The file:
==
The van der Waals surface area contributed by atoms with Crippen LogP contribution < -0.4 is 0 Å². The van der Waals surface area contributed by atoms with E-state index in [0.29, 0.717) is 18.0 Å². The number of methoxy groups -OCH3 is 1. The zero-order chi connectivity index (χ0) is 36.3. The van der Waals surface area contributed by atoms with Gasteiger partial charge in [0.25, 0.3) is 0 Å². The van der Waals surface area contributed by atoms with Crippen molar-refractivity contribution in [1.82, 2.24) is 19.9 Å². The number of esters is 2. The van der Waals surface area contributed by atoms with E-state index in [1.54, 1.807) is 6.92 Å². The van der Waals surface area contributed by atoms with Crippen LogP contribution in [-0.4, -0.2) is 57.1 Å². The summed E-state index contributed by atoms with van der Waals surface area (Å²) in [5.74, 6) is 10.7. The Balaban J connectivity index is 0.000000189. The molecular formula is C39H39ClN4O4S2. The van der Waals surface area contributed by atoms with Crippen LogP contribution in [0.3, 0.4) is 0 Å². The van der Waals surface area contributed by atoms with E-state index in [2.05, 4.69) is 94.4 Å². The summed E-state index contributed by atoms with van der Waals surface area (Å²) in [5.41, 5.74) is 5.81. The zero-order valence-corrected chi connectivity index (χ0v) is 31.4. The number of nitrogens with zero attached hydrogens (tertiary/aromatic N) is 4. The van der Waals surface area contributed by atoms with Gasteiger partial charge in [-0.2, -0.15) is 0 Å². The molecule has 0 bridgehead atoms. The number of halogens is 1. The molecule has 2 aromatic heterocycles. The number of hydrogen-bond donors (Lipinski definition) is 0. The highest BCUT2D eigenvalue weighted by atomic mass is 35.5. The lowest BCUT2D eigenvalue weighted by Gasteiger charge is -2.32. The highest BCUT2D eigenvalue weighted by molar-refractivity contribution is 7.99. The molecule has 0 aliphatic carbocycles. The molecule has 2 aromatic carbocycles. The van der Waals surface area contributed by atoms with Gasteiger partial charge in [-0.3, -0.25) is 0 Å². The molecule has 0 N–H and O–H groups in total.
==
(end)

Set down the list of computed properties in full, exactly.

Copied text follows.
The van der Waals surface area contributed by atoms with Crippen LogP contribution < -0.4 is 0 Å². The van der Waals surface area contributed by atoms with E-state index in [0.29, 0.717) is 18.0 Å². The number of methoxy groups -OCH3 is 1. The zero-order chi connectivity index (χ0) is 36.3. The van der Waals surface area contributed by atoms with Gasteiger partial charge in [0.25, 0.3) is 0 Å². The van der Waals surface area contributed by atoms with Crippen molar-refractivity contribution in [1.82, 2.24) is 19.9 Å². The number of esters is 2. The van der Waals surface area contributed by atoms with E-state index in [1.54, 1.807) is 6.92 Å². The van der Waals surface area contributed by atoms with Crippen LogP contribution in [-0.4, -0.2) is 57.1 Å². The summed E-state index contributed by atoms with van der Waals surface area (Å²) in [5.74, 6) is 10.7. The Balaban J connectivity index is 0.000000189. The molecular formula is C39H39ClN4O4S2. The van der Waals surface area contributed by atoms with Crippen LogP contribution in [0.3, 0.4) is 0 Å². The van der Waals surface area contributed by atoms with E-state index in [2.05, 4.69) is 94.4 Å². The summed E-state index contributed by atoms with van der Waals surface area (Å²) in [5.41, 5.74) is 5.81. The zero-order valence-corrected chi connectivity index (χ0v) is 31.4. The number of nitrogens with zero attached hydrogens (tertiary/aromatic N) is 4. The van der Waals surface area contributed by atoms with Gasteiger partial charge in [-0.2, -0.15) is 0 Å². The molecule has 0 bridgehead atoms. The number of halogens is 1. The molecule has 2 aromatic heterocycles. The number of hydrogen-bond donors (Lipinski definition) is 0. The highest BCUT2D eigenvalue weighted by atomic mass is 35.5. The lowest BCUT2D eigenvalue weighted by Gasteiger charge is -2.32. The highest BCUT2D eigenvalue weighted by molar-refractivity contribution is 7.99. The molecule has 0 aliphatic carbocycles. The molecule has 2 aromatic carbocycles. The van der Waals surface area contributed by atoms with Gasteiger partial charge in [-0.3, -0.25) is 0 Å². The molecule has 0 N–H and O–H groups in total.